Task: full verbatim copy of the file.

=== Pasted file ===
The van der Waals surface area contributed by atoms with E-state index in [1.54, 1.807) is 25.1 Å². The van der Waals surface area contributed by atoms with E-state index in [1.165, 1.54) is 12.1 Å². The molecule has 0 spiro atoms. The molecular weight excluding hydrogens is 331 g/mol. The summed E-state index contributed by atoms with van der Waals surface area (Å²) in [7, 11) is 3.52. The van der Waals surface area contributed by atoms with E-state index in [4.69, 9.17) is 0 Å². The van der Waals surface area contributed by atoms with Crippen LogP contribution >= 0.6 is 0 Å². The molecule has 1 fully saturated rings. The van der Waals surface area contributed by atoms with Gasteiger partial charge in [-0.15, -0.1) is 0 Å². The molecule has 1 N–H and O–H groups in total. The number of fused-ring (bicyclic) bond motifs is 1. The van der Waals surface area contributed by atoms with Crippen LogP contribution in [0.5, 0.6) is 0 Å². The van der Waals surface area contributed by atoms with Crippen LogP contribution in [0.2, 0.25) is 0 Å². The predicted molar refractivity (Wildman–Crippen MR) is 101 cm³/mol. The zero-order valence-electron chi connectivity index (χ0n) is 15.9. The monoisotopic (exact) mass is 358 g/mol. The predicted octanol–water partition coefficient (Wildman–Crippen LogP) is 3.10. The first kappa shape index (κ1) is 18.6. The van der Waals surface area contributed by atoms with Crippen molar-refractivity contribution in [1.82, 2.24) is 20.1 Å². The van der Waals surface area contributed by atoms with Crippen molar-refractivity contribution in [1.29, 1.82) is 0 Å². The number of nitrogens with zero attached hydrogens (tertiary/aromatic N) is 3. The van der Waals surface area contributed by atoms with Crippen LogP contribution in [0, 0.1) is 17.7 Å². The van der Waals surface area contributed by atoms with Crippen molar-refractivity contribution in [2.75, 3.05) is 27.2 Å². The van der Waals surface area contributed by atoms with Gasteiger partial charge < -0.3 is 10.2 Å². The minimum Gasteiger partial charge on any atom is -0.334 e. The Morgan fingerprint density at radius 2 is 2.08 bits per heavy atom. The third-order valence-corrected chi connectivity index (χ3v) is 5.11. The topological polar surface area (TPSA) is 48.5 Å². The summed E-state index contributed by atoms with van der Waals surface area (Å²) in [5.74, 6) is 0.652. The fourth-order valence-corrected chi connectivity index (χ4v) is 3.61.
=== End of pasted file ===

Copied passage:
The van der Waals surface area contributed by atoms with E-state index in [1.54, 1.807) is 25.1 Å². The van der Waals surface area contributed by atoms with E-state index in [1.165, 1.54) is 12.1 Å². The molecule has 0 spiro atoms. The molecular weight excluding hydrogens is 331 g/mol. The summed E-state index contributed by atoms with van der Waals surface area (Å²) in [7, 11) is 3.52. The van der Waals surface area contributed by atoms with E-state index in [4.69, 9.17) is 0 Å². The van der Waals surface area contributed by atoms with Crippen LogP contribution >= 0.6 is 0 Å². The molecule has 1 fully saturated rings. The van der Waals surface area contributed by atoms with Gasteiger partial charge in [-0.15, -0.1) is 0 Å². The molecule has 1 N–H and O–H groups in total. The number of fused-ring (bicyclic) bond motifs is 1. The van der Waals surface area contributed by atoms with Crippen LogP contribution in [0.5, 0.6) is 0 Å². The van der Waals surface area contributed by atoms with Crippen LogP contribution in [0.2, 0.25) is 0 Å². The predicted molar refractivity (Wildman–Crippen MR) is 101 cm³/mol. The zero-order valence-electron chi connectivity index (χ0n) is 15.9. The monoisotopic (exact) mass is 358 g/mol. The predicted octanol–water partition coefficient (Wildman–Crippen LogP) is 3.10. The first kappa shape index (κ1) is 18.6. The van der Waals surface area contributed by atoms with Crippen molar-refractivity contribution in [1.82, 2.24) is 20.1 Å². The van der Waals surface area contributed by atoms with Crippen molar-refractivity contribution in [1.29, 1.82) is 0 Å². The number of nitrogens with zero attached hydrogens (tertiary/aromatic N) is 3. The van der Waals surface area contributed by atoms with Crippen LogP contribution in [0, 0.1) is 17.7 Å². The van der Waals surface area contributed by atoms with Crippen molar-refractivity contribution in [2.75, 3.05) is 27.2 Å². The van der Waals surface area contributed by atoms with Gasteiger partial charge < -0.3 is 10.2 Å². The minimum Gasteiger partial charge on any atom is -0.334 e. The Morgan fingerprint density at radius 2 is 2.08 bits per heavy atom. The third-order valence-corrected chi connectivity index (χ3v) is 5.11. The topological polar surface area (TPSA) is 48.5 Å². The summed E-state index contributed by atoms with van der Waals surface area (Å²) in [5.74, 6) is 0.652. The fourth-order valence-corrected chi connectivity index (χ4v) is 3.61.